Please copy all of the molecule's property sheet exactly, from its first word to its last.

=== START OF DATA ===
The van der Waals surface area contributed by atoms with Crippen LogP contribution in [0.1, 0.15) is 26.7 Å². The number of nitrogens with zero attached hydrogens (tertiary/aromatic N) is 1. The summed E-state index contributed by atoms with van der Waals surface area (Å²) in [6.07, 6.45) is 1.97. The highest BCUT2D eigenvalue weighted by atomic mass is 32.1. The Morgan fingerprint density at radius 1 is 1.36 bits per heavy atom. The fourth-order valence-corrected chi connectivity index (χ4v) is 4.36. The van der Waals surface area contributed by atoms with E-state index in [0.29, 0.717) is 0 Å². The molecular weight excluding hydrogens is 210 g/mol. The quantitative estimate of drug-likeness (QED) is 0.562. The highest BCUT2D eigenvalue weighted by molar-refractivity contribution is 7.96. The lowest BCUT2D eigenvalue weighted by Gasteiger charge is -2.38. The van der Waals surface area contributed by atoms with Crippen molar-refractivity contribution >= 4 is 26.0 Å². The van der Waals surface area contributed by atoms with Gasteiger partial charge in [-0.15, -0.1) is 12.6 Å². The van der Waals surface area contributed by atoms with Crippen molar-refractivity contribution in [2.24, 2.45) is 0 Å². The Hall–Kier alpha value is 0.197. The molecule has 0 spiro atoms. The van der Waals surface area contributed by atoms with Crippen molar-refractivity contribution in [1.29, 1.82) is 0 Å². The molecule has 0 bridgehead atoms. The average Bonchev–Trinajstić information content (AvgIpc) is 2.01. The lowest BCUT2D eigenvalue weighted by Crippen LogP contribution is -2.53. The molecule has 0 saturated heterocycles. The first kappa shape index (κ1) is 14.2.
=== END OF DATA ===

The van der Waals surface area contributed by atoms with Crippen LogP contribution in [0.1, 0.15) is 26.7 Å². The number of nitrogens with zero attached hydrogens (tertiary/aromatic N) is 1. The summed E-state index contributed by atoms with van der Waals surface area (Å²) in [6.07, 6.45) is 1.97. The highest BCUT2D eigenvalue weighted by atomic mass is 32.1. The Morgan fingerprint density at radius 1 is 1.36 bits per heavy atom. The fourth-order valence-corrected chi connectivity index (χ4v) is 4.36. The van der Waals surface area contributed by atoms with E-state index in [0.29, 0.717) is 0 Å². The molecular weight excluding hydrogens is 210 g/mol. The quantitative estimate of drug-likeness (QED) is 0.562. The highest BCUT2D eigenvalue weighted by molar-refractivity contribution is 7.96. The lowest BCUT2D eigenvalue weighted by Gasteiger charge is -2.38. The van der Waals surface area contributed by atoms with Crippen molar-refractivity contribution >= 4 is 26.0 Å². The van der Waals surface area contributed by atoms with Gasteiger partial charge in [-0.15, -0.1) is 12.6 Å². The van der Waals surface area contributed by atoms with Crippen molar-refractivity contribution in [2.24, 2.45) is 0 Å². The Hall–Kier alpha value is 0.197. The molecule has 0 spiro atoms. The van der Waals surface area contributed by atoms with Crippen molar-refractivity contribution in [1.29, 1.82) is 0 Å². The molecule has 0 bridgehead atoms. The average Bonchev–Trinajstić information content (AvgIpc) is 2.01. The lowest BCUT2D eigenvalue weighted by Crippen LogP contribution is -2.53. The molecule has 0 saturated heterocycles. The first kappa shape index (κ1) is 14.2.